Note: some of this code is old; it could be rewritten to benefit more from SQL’s windowing and other advanced functions.
I’ve been poking around some old code of mine recently – since it’s going unused, maybe someone on the Internet would benefit from it. A few years ago, I was toying with some code to detect Twitter trending tweets. Consider a SQL table set up like the below, where user is the name of Twitter user posting the tweet, ID is the tweet ID, created_at is the creation date of the tweet, and retweet_count/favorite_count are the number of retweets and favorites the tweet had.
CREATE TABLE twitter ( category VARCHAR(30), user VARCHAR(30), id VARCHAR(90), created_at DATETIME, retweet_count INT, favorite_count INT, add_date DATETIME );
The trend finder worked like this: it would take snapshots of each Tweet’s retweet and favorite count (add_date is the datetime of the snapshot) and then compare the snapshots to detect how fast the tweet was gaining retweets/favorites. The comparison was done in SQL. I named the gain rate of retweets/favorites the slope of the activity, and calculated multiple slopes: the increase in retweets/favorites within the most recent 90 minutes, and the overall increase of retweets/favorites. Here’s the simplified SQL (other SQL has been cut off because this is already too long, and not relevant to the point I’m making):
insert into tweet_slope ( select twitter.created_at, twitter.category, twitter.id, twitter.retweet_count as max_retweet, twitter.favorite_count as max_favorite, twitter.add_date, new_table.max_date, first_table.first_date, first_table.first_retweet, first_table.first_favorite, prior_table.prior_date, prior_table.prior_retweet, prior_table.prior_favorite, (twitter.retweet_count - first_table.first_retweet) as full_retweet_diff, TIMESTAMPDIFF(MINUTE, first_table.first_date, new_table.max_date) as full_retweet_timespan, ((twitter.retweet_count - first_table.first_retweet) / TIMESTAMPDIFF(MINUTE, first_table.first_date, new_table.max_date)) as full_retweet_slope, (twitter.retweet_count - prior_table.prior_retweet) as recent_retweet_diff, TIMESTAMPDIFF(MINUTE, prior_table.prior_date, new_table.max_date) as recent_retweet_timespan, ((twitter.retweet_count - prior_table.prior_retweet) / TIMESTAMPDIFF(MINUTE, prior_table.prior_date, new_table.max_date)) as recent_retweet_slope, (twitter.favorite_count - first_table.first_favorite) as full_favorite_diff, TIMESTAMPDIFF(MINUTE, first_table.first_date, new_table.max_date) as full_favorite_timespan, ((twitter.favorite_count - first_table.first_favorite) / TIMESTAMPDIFF(MINUTE, first_table.first_date, new_table.max_date)) as full_favorite_slope, (twitter.favorite_count - prior_table.prior_favorite) as recent_favorite_diff, TIMESTAMPDIFF(MINUTE, prior_table.prior_date, new_table.max_date) as recent_favorite_timespan, ((twitter.favorite_count - prior_table.prior_favorite) / TIMESTAMPDIFF(MINUTE, prior_table.prior_date, new_table.max_date)) as recent_favorite_slope from (select id, max(add_date) as max_date from twitter group by id) as new_table inner join twitter on twitter.id=new_table.id and twitter.add_date=new_table.max_date INNER JOIN (select twitter.id, twitter.add_date as first_date, twitter.retweet_count as first_retweet, twitter.favorite_count as first_favorite from twitter inner join (select id, min(add_date) as min_date from twitter group by id) as old_dates on twitter.id=old_dates.id and twitter.add_date=old_dates.min_date) as first_table on twitter.id=first_table.id INNER JOIN (select twitter.id, twitter.add_date as prior_date, twitter.retweet_count as prior_retweet, twitter.favorite_count as prior_favorite from twitter INNER JOIN (select id, max(add_date) as prior_set_date from twitter where add_date < DATE_SUB(NOW(), INTERVAL 90 MINUTE) group by id) as prior_set ON twitter.add_date=prior_set.prior_set_date and twitter.id=prior_set.id) as prior_table ON twitter.id=prior_table.id where twitter.created_at > DATE_SUB(NOW(), INTERVAL 1 DAY) AND new_table.max_date > DATE_SUB(NOW(), INTERVAL 45 MINUTE) AND new_table.max_date <> first_table.first_date and twitter.category = :category ) ;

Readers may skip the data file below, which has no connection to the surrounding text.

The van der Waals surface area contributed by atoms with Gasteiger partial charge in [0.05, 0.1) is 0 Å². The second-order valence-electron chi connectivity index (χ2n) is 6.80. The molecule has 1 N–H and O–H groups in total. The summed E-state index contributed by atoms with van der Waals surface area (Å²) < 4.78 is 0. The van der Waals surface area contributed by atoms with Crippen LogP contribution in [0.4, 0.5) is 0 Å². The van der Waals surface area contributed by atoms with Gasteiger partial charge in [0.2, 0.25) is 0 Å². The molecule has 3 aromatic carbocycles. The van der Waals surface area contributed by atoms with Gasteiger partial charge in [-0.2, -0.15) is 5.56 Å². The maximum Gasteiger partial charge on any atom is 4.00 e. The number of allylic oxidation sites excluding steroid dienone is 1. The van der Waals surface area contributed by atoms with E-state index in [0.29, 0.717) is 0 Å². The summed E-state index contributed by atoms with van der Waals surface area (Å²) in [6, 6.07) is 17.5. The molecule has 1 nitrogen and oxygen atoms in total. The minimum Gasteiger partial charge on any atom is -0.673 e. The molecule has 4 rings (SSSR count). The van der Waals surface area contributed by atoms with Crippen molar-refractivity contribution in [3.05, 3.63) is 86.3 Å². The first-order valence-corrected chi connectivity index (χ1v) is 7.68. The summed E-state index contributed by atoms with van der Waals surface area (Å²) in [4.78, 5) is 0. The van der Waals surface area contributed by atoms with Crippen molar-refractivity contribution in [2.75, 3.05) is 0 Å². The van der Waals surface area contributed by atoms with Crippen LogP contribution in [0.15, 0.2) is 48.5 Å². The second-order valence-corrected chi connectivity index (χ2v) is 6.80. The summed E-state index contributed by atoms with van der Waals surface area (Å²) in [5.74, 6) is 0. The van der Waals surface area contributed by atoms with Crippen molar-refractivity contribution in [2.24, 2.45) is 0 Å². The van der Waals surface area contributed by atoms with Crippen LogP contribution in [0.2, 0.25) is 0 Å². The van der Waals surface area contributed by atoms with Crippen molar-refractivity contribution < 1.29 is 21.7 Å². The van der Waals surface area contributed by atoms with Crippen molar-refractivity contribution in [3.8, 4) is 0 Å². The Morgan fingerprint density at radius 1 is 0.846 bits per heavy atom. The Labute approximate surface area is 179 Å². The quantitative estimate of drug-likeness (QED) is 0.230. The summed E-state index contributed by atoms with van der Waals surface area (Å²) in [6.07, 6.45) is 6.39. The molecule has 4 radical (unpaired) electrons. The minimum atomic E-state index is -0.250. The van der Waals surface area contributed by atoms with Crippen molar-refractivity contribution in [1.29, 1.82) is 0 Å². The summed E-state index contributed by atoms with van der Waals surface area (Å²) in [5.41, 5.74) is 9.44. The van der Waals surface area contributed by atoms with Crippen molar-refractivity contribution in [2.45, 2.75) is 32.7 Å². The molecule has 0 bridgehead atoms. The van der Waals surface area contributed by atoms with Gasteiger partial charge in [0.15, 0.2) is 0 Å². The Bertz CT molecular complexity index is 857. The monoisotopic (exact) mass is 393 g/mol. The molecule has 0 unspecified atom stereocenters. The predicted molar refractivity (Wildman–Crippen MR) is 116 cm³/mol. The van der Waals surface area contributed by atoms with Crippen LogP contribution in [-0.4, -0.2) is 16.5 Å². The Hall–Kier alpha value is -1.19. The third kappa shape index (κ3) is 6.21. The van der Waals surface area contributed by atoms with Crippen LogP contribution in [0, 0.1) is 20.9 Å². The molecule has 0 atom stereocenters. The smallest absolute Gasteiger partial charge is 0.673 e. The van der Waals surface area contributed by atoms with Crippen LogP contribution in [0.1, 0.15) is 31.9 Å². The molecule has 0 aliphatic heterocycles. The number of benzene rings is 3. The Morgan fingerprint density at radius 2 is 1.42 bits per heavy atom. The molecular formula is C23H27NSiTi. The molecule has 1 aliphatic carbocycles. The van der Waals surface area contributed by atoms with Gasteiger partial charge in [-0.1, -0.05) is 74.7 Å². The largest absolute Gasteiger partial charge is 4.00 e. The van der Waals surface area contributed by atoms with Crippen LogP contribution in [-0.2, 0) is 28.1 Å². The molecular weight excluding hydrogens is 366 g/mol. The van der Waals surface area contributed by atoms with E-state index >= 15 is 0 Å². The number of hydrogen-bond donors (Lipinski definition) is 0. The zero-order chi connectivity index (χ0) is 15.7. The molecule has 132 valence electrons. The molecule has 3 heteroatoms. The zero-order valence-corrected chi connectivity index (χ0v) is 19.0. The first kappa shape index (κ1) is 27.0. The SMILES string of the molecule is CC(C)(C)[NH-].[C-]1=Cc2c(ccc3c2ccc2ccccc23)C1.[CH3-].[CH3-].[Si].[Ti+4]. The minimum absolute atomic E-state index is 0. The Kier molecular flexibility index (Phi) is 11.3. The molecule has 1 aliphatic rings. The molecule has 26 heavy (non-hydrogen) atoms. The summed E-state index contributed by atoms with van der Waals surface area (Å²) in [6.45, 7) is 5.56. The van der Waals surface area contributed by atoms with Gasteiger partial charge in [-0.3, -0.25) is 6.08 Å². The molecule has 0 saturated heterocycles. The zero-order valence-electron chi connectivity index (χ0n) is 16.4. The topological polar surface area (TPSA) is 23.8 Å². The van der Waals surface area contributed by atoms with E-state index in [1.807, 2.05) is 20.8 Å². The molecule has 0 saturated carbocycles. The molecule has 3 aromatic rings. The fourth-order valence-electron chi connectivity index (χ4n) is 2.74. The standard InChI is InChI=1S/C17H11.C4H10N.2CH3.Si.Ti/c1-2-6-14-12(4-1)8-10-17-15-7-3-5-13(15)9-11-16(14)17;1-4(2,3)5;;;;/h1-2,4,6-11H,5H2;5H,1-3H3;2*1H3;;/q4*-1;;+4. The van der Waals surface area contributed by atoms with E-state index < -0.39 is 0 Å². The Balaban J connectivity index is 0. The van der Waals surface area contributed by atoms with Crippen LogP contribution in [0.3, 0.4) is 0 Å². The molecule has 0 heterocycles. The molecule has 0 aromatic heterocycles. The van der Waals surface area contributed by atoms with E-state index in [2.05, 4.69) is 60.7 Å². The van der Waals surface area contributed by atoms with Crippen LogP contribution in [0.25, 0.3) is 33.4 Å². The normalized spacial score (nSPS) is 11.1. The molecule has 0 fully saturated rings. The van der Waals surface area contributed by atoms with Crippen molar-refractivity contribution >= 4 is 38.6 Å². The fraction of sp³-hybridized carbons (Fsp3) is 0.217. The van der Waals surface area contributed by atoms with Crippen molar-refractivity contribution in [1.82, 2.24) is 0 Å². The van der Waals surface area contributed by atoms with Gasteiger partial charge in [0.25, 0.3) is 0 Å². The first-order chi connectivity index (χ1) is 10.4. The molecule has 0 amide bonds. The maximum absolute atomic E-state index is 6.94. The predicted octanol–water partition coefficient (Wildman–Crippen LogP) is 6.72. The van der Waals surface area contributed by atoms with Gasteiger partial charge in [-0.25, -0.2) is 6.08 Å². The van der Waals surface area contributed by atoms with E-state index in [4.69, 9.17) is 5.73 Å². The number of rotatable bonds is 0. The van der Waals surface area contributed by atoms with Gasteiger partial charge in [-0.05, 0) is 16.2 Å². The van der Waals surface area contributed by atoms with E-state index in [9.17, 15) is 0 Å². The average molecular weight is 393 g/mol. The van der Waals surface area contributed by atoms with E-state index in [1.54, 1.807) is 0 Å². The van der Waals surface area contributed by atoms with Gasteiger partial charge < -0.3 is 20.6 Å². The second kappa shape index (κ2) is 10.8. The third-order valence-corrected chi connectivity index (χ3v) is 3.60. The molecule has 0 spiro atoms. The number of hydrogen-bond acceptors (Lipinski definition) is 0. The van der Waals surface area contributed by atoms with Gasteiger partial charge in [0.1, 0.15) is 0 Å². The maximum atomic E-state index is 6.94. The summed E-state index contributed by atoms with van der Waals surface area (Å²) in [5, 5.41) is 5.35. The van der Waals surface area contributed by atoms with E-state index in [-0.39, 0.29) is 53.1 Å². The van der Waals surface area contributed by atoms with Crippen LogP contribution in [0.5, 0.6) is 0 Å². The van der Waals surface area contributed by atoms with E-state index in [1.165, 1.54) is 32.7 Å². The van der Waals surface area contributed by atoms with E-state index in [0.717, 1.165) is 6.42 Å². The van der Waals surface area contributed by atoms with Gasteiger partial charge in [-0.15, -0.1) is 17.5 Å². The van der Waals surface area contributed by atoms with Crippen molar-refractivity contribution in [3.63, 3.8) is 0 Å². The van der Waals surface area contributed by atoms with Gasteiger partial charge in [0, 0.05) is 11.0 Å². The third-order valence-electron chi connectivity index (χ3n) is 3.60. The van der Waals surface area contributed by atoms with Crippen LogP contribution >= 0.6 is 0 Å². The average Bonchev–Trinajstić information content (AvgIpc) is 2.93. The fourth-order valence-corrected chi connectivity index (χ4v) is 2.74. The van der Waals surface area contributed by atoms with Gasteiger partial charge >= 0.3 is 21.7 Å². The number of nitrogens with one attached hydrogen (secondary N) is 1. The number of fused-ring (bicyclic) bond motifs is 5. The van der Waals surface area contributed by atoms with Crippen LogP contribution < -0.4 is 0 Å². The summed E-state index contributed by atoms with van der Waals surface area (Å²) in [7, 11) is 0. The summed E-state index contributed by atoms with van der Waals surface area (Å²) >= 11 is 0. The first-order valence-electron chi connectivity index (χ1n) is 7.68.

Now this code worked, and it worked great! A fast DB machine made all the difference to crunch out all the SQL calculations. I tested it by sampling tweets from sets of related accounts. One set I tested were all Disney/Marvel/Star Wars-related Twitter accounts (for instance, the accounts of actors for Luke Skywalker, Iron Man, Disney Parks) and the top-ranking tweets were almost all from Mark Hamill’s account; on the day I was testing, Mark’s tweets had thousands of favorites/retweets due to being politics-related.
I said this code was old at the beginning of the post, and that’s true – it has since been replaced. While this code worked, it was too simple: in practice, it would never surface some trending tweets from less-popular Twitter accounts.
The real problem is that the popularity of tweets is a bimodal distribution: most tweets end up puttering along with, at best, a handful of retweets/favorites; some might even get a few hundred. But then there’s a small minority of tweets, posted from extremely popular accounts, that get thousands and thousands of favorites and retweets regardless of the individual tweet’s merit – the tweets themselves are popular because the poster is popular. This crowds out the trending tweets from the other section of the bimodal graph.
I rebuilt the application to take into account the number of followers a Twitter user has (as a proxy for the account’s relative popularity) and to compare a tweet to the account’s tweet history (how popular is a given tweet compared to the other tweets in the same account?). I’ll share the code soon.